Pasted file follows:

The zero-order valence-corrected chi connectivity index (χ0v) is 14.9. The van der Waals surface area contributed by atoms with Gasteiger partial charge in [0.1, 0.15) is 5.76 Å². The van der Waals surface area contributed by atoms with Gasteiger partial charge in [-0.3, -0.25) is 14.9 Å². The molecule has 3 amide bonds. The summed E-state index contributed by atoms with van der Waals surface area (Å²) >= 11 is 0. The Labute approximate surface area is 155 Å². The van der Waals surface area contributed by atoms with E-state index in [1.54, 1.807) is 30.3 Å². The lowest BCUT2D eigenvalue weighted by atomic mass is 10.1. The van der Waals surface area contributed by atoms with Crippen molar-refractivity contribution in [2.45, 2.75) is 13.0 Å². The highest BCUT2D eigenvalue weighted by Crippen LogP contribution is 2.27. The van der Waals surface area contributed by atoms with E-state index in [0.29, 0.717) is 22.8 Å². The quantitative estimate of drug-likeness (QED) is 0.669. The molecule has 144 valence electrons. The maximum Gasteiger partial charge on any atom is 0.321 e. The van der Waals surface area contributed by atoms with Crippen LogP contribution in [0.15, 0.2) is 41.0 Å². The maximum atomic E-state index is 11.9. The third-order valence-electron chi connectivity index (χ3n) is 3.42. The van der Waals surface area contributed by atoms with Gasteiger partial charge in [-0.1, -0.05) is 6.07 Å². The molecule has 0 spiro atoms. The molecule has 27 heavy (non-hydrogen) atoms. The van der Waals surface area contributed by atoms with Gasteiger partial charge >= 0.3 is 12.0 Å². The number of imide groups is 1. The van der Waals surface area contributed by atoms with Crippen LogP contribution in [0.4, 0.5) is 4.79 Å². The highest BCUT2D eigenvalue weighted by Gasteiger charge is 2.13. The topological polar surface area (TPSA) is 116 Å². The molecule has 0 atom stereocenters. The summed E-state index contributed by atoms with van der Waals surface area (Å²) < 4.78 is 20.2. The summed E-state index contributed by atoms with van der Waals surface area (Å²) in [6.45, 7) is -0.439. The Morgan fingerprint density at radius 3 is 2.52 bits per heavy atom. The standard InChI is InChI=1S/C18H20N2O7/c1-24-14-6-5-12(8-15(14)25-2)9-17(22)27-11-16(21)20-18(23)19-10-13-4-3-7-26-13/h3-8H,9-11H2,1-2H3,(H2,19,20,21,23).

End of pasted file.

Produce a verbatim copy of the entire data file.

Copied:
The zero-order valence-corrected chi connectivity index (χ0v) is 14.9. The van der Waals surface area contributed by atoms with Gasteiger partial charge in [0.1, 0.15) is 5.76 Å². The van der Waals surface area contributed by atoms with Gasteiger partial charge in [-0.3, -0.25) is 14.9 Å². The molecule has 3 amide bonds. The summed E-state index contributed by atoms with van der Waals surface area (Å²) >= 11 is 0. The Labute approximate surface area is 155 Å². The van der Waals surface area contributed by atoms with E-state index in [1.54, 1.807) is 30.3 Å². The lowest BCUT2D eigenvalue weighted by atomic mass is 10.1. The van der Waals surface area contributed by atoms with Crippen molar-refractivity contribution in [2.45, 2.75) is 13.0 Å². The highest BCUT2D eigenvalue weighted by Crippen LogP contribution is 2.27. The van der Waals surface area contributed by atoms with E-state index in [0.29, 0.717) is 22.8 Å². The quantitative estimate of drug-likeness (QED) is 0.669. The molecule has 144 valence electrons. The maximum Gasteiger partial charge on any atom is 0.321 e. The van der Waals surface area contributed by atoms with Crippen LogP contribution in [0.15, 0.2) is 41.0 Å². The maximum atomic E-state index is 11.9. The third-order valence-electron chi connectivity index (χ3n) is 3.42. The van der Waals surface area contributed by atoms with Gasteiger partial charge in [-0.1, -0.05) is 6.07 Å². The molecule has 0 spiro atoms. The molecule has 27 heavy (non-hydrogen) atoms. The van der Waals surface area contributed by atoms with Gasteiger partial charge >= 0.3 is 12.0 Å². The number of imide groups is 1. The van der Waals surface area contributed by atoms with Crippen LogP contribution in [0.4, 0.5) is 4.79 Å². The highest BCUT2D eigenvalue weighted by Gasteiger charge is 2.13. The topological polar surface area (TPSA) is 116 Å². The molecule has 0 atom stereocenters. The summed E-state index contributed by atoms with van der Waals surface area (Å²) < 4.78 is 20.2. The summed E-state index contributed by atoms with van der Waals surface area (Å²) in [6.45, 7) is -0.439. The Morgan fingerprint density at radius 3 is 2.52 bits per heavy atom. The standard InChI is InChI=1S/C18H20N2O7/c1-24-14-6-5-12(8-15(14)25-2)9-17(22)27-11-16(21)20-18(23)19-10-13-4-3-7-26-13/h3-8H,9-11H2,1-2H3,(H2,19,20,21,23).